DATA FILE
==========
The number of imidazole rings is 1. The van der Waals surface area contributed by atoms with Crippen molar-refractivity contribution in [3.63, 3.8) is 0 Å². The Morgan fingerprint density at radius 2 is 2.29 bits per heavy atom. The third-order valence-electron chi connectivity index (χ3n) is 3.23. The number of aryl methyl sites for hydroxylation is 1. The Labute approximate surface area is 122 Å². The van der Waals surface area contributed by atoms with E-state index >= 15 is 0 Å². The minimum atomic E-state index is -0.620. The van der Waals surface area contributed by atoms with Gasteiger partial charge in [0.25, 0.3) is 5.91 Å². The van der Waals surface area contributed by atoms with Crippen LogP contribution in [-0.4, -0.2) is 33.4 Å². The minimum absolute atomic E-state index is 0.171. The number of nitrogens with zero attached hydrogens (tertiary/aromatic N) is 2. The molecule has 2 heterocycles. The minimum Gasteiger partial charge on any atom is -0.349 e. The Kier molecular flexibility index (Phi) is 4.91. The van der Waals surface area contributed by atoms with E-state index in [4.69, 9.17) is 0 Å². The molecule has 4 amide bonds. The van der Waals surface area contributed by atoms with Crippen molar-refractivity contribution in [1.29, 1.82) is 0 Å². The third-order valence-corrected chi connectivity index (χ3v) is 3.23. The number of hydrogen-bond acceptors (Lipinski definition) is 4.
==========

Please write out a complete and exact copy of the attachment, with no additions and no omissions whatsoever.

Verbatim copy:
The number of imidazole rings is 1. The van der Waals surface area contributed by atoms with Crippen molar-refractivity contribution in [3.63, 3.8) is 0 Å². The Morgan fingerprint density at radius 2 is 2.29 bits per heavy atom. The third-order valence-electron chi connectivity index (χ3n) is 3.23. The number of aryl methyl sites for hydroxylation is 1. The Labute approximate surface area is 122 Å². The van der Waals surface area contributed by atoms with E-state index >= 15 is 0 Å². The minimum atomic E-state index is -0.620. The van der Waals surface area contributed by atoms with Gasteiger partial charge in [0.25, 0.3) is 5.91 Å². The van der Waals surface area contributed by atoms with Crippen LogP contribution in [-0.4, -0.2) is 33.4 Å². The minimum absolute atomic E-state index is 0.171. The number of nitrogens with zero attached hydrogens (tertiary/aromatic N) is 2. The molecule has 2 heterocycles. The minimum Gasteiger partial charge on any atom is -0.349 e. The Kier molecular flexibility index (Phi) is 4.91. The van der Waals surface area contributed by atoms with E-state index in [4.69, 9.17) is 0 Å². The molecule has 4 amide bonds. The van der Waals surface area contributed by atoms with Crippen molar-refractivity contribution in [1.29, 1.82) is 0 Å². The third-order valence-corrected chi connectivity index (χ3v) is 3.23. The number of hydrogen-bond acceptors (Lipinski definition) is 4.